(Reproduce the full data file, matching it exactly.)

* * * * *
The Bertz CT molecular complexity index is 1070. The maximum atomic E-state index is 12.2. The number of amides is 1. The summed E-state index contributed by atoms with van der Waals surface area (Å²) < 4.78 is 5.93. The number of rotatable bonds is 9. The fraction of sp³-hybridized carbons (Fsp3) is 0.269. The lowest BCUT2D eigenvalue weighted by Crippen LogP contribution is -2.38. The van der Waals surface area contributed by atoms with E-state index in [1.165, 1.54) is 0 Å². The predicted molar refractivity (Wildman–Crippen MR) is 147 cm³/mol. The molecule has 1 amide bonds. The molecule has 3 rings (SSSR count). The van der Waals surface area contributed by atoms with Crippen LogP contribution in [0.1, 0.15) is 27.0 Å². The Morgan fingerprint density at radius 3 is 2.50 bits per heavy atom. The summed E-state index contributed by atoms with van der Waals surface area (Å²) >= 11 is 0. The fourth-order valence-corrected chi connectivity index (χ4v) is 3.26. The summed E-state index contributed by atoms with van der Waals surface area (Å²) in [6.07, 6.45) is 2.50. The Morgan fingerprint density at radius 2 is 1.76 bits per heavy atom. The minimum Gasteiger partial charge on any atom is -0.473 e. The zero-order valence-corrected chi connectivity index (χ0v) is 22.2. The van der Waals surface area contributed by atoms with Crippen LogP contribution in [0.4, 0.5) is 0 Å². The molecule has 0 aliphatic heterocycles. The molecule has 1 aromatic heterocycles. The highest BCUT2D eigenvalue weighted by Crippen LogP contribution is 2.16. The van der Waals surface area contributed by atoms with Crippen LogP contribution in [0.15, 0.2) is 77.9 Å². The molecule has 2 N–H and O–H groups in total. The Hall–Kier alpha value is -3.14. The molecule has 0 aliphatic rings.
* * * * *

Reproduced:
The Bertz CT molecular complexity index is 1070. The maximum atomic E-state index is 12.2. The number of amides is 1. The summed E-state index contributed by atoms with van der Waals surface area (Å²) < 4.78 is 5.93. The number of rotatable bonds is 9. The fraction of sp³-hybridized carbons (Fsp3) is 0.269. The lowest BCUT2D eigenvalue weighted by Crippen LogP contribution is -2.38. The van der Waals surface area contributed by atoms with E-state index in [1.165, 1.54) is 0 Å². The predicted molar refractivity (Wildman–Crippen MR) is 147 cm³/mol. The molecule has 1 amide bonds. The molecule has 3 rings (SSSR count). The van der Waals surface area contributed by atoms with Crippen LogP contribution in [0.1, 0.15) is 27.0 Å². The Morgan fingerprint density at radius 3 is 2.50 bits per heavy atom. The summed E-state index contributed by atoms with van der Waals surface area (Å²) >= 11 is 0. The fourth-order valence-corrected chi connectivity index (χ4v) is 3.26. The summed E-state index contributed by atoms with van der Waals surface area (Å²) in [6.07, 6.45) is 2.50. The Morgan fingerprint density at radius 2 is 1.76 bits per heavy atom. The minimum Gasteiger partial charge on any atom is -0.473 e. The zero-order valence-corrected chi connectivity index (χ0v) is 22.2. The van der Waals surface area contributed by atoms with Crippen LogP contribution in [0.4, 0.5) is 0 Å². The molecule has 0 aliphatic heterocycles. The molecule has 1 aromatic heterocycles. The highest BCUT2D eigenvalue weighted by Crippen LogP contribution is 2.16. The van der Waals surface area contributed by atoms with Crippen LogP contribution in [0.15, 0.2) is 77.9 Å². The molecule has 2 N–H and O–H groups in total. The Hall–Kier alpha value is -3.14. The molecule has 0 aliphatic rings.